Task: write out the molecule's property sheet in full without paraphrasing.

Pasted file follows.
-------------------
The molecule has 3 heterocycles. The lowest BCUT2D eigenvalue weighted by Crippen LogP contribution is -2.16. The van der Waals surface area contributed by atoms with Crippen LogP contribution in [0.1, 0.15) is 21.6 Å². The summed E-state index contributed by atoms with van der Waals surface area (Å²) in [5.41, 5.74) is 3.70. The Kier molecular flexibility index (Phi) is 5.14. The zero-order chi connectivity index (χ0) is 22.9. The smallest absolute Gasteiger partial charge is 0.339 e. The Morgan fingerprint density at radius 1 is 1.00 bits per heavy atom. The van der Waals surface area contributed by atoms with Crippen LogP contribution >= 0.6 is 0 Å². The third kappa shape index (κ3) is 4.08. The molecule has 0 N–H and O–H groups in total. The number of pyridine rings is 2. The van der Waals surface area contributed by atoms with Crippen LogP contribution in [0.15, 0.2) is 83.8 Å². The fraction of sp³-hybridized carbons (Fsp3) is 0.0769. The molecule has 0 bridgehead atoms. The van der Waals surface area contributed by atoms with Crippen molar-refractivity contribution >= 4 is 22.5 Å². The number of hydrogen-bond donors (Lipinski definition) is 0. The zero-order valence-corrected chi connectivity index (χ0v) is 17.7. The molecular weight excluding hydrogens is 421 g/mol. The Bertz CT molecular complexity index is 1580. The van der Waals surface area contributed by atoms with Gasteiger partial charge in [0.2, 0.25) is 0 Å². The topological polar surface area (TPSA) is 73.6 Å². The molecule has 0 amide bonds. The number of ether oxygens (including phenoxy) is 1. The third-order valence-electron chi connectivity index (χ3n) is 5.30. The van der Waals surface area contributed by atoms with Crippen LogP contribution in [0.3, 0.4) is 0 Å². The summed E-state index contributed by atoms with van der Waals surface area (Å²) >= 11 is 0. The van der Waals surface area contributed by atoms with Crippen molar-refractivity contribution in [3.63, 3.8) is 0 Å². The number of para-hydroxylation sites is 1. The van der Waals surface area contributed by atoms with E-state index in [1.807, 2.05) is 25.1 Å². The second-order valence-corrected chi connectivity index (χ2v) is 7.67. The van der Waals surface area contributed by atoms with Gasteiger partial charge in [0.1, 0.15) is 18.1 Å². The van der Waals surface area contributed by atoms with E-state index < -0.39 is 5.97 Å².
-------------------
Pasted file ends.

The molecule has 3 heterocycles. The lowest BCUT2D eigenvalue weighted by Crippen LogP contribution is -2.16. The van der Waals surface area contributed by atoms with Crippen LogP contribution in [0.1, 0.15) is 21.6 Å². The summed E-state index contributed by atoms with van der Waals surface area (Å²) in [5.41, 5.74) is 3.70. The Kier molecular flexibility index (Phi) is 5.14. The zero-order chi connectivity index (χ0) is 22.9. The smallest absolute Gasteiger partial charge is 0.339 e. The Morgan fingerprint density at radius 1 is 1.00 bits per heavy atom. The van der Waals surface area contributed by atoms with Crippen LogP contribution >= 0.6 is 0 Å². The third kappa shape index (κ3) is 4.08. The molecule has 0 N–H and O–H groups in total. The number of pyridine rings is 2. The van der Waals surface area contributed by atoms with Crippen LogP contribution in [0.15, 0.2) is 83.8 Å². The fraction of sp³-hybridized carbons (Fsp3) is 0.0769. The molecule has 0 bridgehead atoms. The van der Waals surface area contributed by atoms with Crippen molar-refractivity contribution >= 4 is 22.5 Å². The number of hydrogen-bond donors (Lipinski definition) is 0. The zero-order valence-corrected chi connectivity index (χ0v) is 17.7. The molecular weight excluding hydrogens is 421 g/mol. The Bertz CT molecular complexity index is 1580. The van der Waals surface area contributed by atoms with Gasteiger partial charge in [0.2, 0.25) is 0 Å². The topological polar surface area (TPSA) is 73.6 Å². The molecule has 0 amide bonds. The number of ether oxygens (including phenoxy) is 1. The third-order valence-electron chi connectivity index (χ3n) is 5.30. The van der Waals surface area contributed by atoms with Crippen LogP contribution in [0.3, 0.4) is 0 Å². The summed E-state index contributed by atoms with van der Waals surface area (Å²) >= 11 is 0. The van der Waals surface area contributed by atoms with Crippen molar-refractivity contribution in [3.63, 3.8) is 0 Å². The number of para-hydroxylation sites is 1. The van der Waals surface area contributed by atoms with E-state index in [1.807, 2.05) is 25.1 Å². The second-order valence-corrected chi connectivity index (χ2v) is 7.67. The van der Waals surface area contributed by atoms with Gasteiger partial charge in [0.1, 0.15) is 18.1 Å². The van der Waals surface area contributed by atoms with E-state index < -0.39 is 5.97 Å².